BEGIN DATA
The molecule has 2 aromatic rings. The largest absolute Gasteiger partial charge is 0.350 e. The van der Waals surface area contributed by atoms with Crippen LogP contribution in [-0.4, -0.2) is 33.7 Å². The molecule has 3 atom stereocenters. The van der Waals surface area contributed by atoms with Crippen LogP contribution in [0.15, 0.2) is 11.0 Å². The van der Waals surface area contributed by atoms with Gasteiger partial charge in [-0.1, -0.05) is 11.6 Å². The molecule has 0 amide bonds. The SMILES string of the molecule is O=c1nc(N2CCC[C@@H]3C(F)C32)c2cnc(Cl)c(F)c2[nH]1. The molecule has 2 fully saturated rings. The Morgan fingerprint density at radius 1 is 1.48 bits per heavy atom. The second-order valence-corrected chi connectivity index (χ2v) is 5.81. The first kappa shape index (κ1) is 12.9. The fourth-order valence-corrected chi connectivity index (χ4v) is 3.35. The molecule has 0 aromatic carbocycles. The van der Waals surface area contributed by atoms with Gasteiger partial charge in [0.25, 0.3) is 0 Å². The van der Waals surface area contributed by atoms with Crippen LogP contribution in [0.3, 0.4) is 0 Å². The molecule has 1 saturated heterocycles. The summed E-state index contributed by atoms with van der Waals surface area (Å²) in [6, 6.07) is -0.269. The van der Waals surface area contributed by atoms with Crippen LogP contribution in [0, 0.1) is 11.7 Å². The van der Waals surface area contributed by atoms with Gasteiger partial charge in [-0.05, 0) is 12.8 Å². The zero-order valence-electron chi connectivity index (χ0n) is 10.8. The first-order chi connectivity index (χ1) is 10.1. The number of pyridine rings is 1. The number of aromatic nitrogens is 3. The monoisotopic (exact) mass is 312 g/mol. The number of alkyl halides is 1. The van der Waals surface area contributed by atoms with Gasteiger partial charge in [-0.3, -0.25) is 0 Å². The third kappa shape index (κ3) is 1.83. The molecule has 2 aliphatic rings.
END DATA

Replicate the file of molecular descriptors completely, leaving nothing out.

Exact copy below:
The molecule has 2 aromatic rings. The largest absolute Gasteiger partial charge is 0.350 e. The van der Waals surface area contributed by atoms with Crippen LogP contribution in [-0.4, -0.2) is 33.7 Å². The molecule has 3 atom stereocenters. The van der Waals surface area contributed by atoms with Crippen LogP contribution in [0.15, 0.2) is 11.0 Å². The van der Waals surface area contributed by atoms with Gasteiger partial charge in [-0.1, -0.05) is 11.6 Å². The molecule has 0 amide bonds. The SMILES string of the molecule is O=c1nc(N2CCC[C@@H]3C(F)C32)c2cnc(Cl)c(F)c2[nH]1. The molecule has 2 fully saturated rings. The Morgan fingerprint density at radius 1 is 1.48 bits per heavy atom. The second-order valence-corrected chi connectivity index (χ2v) is 5.81. The first kappa shape index (κ1) is 12.9. The fourth-order valence-corrected chi connectivity index (χ4v) is 3.35. The molecule has 0 aromatic carbocycles. The van der Waals surface area contributed by atoms with Gasteiger partial charge in [0.25, 0.3) is 0 Å². The van der Waals surface area contributed by atoms with Crippen LogP contribution in [0.3, 0.4) is 0 Å². The molecule has 1 saturated heterocycles. The summed E-state index contributed by atoms with van der Waals surface area (Å²) in [6, 6.07) is -0.269. The van der Waals surface area contributed by atoms with Crippen LogP contribution in [0, 0.1) is 11.7 Å². The van der Waals surface area contributed by atoms with Gasteiger partial charge in [-0.05, 0) is 12.8 Å². The zero-order valence-electron chi connectivity index (χ0n) is 10.8. The first-order chi connectivity index (χ1) is 10.1. The number of pyridine rings is 1. The number of aromatic nitrogens is 3. The monoisotopic (exact) mass is 312 g/mol. The number of alkyl halides is 1. The van der Waals surface area contributed by atoms with Gasteiger partial charge in [-0.3, -0.25) is 0 Å². The third kappa shape index (κ3) is 1.83. The molecule has 2 aliphatic rings.